Schoolchildren in Hong Kong boycotted class on Wednesday in protest at the shooting of a teenage protester — who is recovering from emergency surgery in intensive care — by police during anti-China protests on China's National Day on Oct. 1.
More than 100 students from the secondary school Tsuen Wan Public Ho Chuen Yiu Memorial College protested there on Wednesday morning at the shooting of one of its students, who was identified by his surname Tsang, during clashes with riot police in his home district.
Shouting: "Go Ho Chuen Yiu! Reclaim Hong Kong! Revolution in our time!" the students hit out at the recent escalation in police violence, which has also drawn widespread criticism from rights organizations.
A classmate of Tsang's surnamed Tam said he is a kind person who was always sincere in his dealings with others, and hit out at the police officer for shooting him at close range.
"This violence is very serious and unprecedented," she said. "Now they have shot a person with live ammunition, I feel that this sets a precedent, and we can't rule out further escalation in police actions."
"But the police use of force was already disproportionate; they have been hammering us from the start, so they could do even more unacceptable things and directly endanger our lives," she said.
A local resident who gave only a nickname Meggie said police are now blindly abusing their power, and are out of control.
"There is too much power wielded by police, and people get blinded by that, just as they do with money," she said. "They if they point a gun at protesters, they have to move, and if not, they will shoot them."
Anonymous protesters held a press conference outside the school, describing Tsang's shooting, and saying that Hong Kong was now "at war."
"Judging from the footage shot by different media, the special squad officer was fully armed, and wouldn't have been much harmed by any resistance put up by the fighters," a spokesman said.
"What's more, the special squad officer took the initiative to rush forward when [protesters] were retreating, and he also took the initiative to shoot at very close range," he said.
"This violates not just the principle of self-defense, but also indicated the intention to murder the protester."
Pro-Beijing camp defends shooting
But former Hong Kong leader and adviser to the ruling Chinese Communist Party government in Beijing, Leung Chun-ying, said Tsang was a rioter who got what was coming to him, and called on his school to consider expelling him.
His views were echoed by many pro-Beijing members of Hong Kong's Legislative Council (LegCo).
After discussions with alumni, the school authorities said they wouldn't revoke Tsang's diploma nor expel him, but they stopped short of condemning the shooting.
"We are now mainly engaged in helping students deal with their emotions," principal Tse Yun-ming told reporters. "This school will definitely protect its students."
Police reiterated their defense of the shooting on Wednesday, saying that it was "legal and reasonable."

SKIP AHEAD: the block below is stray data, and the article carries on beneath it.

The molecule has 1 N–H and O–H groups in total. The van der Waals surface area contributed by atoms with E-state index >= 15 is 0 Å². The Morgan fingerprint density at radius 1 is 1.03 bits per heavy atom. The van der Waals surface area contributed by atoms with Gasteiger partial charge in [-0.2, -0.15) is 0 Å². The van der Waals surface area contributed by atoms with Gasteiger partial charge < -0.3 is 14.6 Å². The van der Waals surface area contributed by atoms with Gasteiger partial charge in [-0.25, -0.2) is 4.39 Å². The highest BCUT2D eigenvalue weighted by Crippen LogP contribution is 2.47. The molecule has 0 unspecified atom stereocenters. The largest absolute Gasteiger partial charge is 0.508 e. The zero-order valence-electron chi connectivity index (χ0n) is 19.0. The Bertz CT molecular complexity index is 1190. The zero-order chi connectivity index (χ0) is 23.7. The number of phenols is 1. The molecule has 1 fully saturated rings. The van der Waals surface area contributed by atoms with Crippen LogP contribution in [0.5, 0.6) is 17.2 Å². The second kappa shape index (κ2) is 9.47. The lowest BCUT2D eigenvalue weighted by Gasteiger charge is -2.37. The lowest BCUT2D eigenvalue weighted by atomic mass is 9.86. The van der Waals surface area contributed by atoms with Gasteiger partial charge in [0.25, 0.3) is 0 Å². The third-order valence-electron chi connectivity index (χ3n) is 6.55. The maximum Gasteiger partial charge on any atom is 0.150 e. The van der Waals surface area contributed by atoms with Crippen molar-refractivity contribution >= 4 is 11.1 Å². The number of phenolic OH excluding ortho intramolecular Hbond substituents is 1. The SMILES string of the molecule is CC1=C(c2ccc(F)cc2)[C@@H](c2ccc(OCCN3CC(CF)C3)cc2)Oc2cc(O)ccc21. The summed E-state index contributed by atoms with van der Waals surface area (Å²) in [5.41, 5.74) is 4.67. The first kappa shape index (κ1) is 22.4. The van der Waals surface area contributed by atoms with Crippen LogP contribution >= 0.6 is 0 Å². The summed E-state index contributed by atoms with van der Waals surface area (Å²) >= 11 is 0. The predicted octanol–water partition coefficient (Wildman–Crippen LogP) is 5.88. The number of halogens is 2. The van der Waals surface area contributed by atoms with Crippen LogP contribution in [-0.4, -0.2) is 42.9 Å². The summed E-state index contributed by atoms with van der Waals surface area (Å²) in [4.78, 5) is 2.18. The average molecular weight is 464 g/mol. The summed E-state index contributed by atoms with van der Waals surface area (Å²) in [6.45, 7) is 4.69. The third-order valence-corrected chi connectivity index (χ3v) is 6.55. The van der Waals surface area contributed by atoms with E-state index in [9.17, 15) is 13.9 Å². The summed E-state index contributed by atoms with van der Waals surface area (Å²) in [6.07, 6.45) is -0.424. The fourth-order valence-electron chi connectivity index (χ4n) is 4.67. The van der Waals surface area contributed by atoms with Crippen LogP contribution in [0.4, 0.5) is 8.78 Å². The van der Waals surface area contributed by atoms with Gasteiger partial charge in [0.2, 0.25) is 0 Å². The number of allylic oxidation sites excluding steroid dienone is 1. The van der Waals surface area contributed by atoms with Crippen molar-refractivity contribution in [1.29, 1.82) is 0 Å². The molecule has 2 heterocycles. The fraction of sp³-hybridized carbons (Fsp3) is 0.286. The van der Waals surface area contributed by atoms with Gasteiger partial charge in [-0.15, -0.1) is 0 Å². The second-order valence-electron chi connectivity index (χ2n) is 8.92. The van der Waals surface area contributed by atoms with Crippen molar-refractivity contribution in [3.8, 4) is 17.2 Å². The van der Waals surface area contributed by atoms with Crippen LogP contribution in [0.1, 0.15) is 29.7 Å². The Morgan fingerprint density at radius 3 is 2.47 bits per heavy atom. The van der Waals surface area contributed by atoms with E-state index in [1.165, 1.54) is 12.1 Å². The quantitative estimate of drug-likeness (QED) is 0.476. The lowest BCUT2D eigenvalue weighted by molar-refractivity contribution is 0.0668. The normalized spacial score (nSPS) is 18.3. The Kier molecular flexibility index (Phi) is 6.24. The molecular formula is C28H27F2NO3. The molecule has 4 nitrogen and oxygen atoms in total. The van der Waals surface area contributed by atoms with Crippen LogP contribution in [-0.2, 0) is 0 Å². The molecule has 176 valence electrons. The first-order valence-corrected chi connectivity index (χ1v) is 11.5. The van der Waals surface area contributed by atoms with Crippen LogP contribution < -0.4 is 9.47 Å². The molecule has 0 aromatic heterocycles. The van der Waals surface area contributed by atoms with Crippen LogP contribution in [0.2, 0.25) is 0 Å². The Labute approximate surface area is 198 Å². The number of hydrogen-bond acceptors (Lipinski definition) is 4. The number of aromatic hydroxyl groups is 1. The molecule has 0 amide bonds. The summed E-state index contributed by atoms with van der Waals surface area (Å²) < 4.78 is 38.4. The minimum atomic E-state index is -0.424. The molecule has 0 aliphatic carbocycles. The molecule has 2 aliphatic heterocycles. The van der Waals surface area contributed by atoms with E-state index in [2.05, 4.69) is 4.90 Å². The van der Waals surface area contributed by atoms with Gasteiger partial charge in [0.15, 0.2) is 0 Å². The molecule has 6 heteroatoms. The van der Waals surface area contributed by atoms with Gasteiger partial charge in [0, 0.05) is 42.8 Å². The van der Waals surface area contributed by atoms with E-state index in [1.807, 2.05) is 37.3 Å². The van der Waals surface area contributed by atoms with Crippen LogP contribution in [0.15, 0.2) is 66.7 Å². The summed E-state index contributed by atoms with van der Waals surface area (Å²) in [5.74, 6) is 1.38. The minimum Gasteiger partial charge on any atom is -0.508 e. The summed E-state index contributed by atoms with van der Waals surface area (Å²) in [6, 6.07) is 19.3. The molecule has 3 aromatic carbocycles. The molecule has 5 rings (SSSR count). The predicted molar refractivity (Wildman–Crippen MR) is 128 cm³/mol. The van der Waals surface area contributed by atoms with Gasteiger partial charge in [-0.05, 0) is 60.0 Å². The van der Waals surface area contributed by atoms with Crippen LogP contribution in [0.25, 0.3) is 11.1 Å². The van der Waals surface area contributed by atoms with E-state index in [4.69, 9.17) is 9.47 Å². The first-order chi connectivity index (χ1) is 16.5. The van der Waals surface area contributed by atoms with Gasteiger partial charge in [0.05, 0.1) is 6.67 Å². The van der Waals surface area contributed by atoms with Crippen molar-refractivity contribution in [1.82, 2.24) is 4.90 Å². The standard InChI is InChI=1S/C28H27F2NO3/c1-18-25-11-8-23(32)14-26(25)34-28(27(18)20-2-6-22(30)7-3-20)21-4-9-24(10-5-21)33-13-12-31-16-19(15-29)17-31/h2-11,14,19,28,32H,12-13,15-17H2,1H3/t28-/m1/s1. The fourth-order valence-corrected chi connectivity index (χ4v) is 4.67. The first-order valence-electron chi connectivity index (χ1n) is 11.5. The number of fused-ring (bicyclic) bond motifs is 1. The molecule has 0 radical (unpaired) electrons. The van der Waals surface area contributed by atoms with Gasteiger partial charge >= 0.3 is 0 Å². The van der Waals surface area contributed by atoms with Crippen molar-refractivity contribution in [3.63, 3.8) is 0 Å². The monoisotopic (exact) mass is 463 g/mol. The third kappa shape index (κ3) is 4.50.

But pro-democracy lawmaker Lam Cheuk-ting said the conduct of the police as seen on widely published video footage was "absolutely unacceptable."
"After they hurt him, the police didn't even assess his injury; they just left him bleeding on the ground," Lam said. "And after leaving without first aid for three minutes on the ground, [they didn't] even check to see if he was dead."
"This is completely unacceptable."
'Restraint and a de-escalation'
U.K. foreign secretary Dominic Raab said the use of live ammunition was "disproportionate" to the threat faced by the officers.
"Whilst there is no excuse for violence, the use of live ammunition is disproportionate, and only risks inflaming the situation," Raab said in a statement.
"We need to see restraint and a de-escalation from both protesters and the Hong Kong authorities," he added, echoing remarks from E.U. spokeswoman Maja Kocijancic.
"While initial positive steps to engage members of the public and various sectors of society in dialogue have been taken, further efforts are needed to restore trust," Kocijancic said. "More than three months since the protests began, the right to assembly and the right to protest peacefully must continue to be upheld."
London-based rights group Amnesty International has repeatedly called for an independent and effective investigation into police use of force since protests escalated in early June, including alleged torture and other ill-treatment in detention.
"Failure to address previous excessive use of force contributed to the current escalation in violence," the group said, citing United Nations guidelines as saying that firearms may only be used to protect against an imminent threat to life or of serious injury.
In Washington, U.S. Senate Majority Leader Mitch McConnell hit out at the use of violence in a statement marking the 70th anniversary of the People's Republic of China.
“On the 70th anniversary of the People’s Republic of China (PRC), we should pause to recognize the many millions of lives lost under Chinese communist rule," McConnell said.
"I especially condemn the continued use of violence against democratic activists in Hong Kong," he said. "It is darkly fitting that on the 70th anniversary of the PRC, its agents would be reduced to using force against protesters in Hong Kong who seek to preserve basic personal freedoms. The [Chinese Communist Party] has always squashed dissent with force."
Reported by Man Hoi-tsan for RFA's Cantonese Service, and by Gao Feng for the Mandarin Service. Translated and edited by Luisetta Mudie.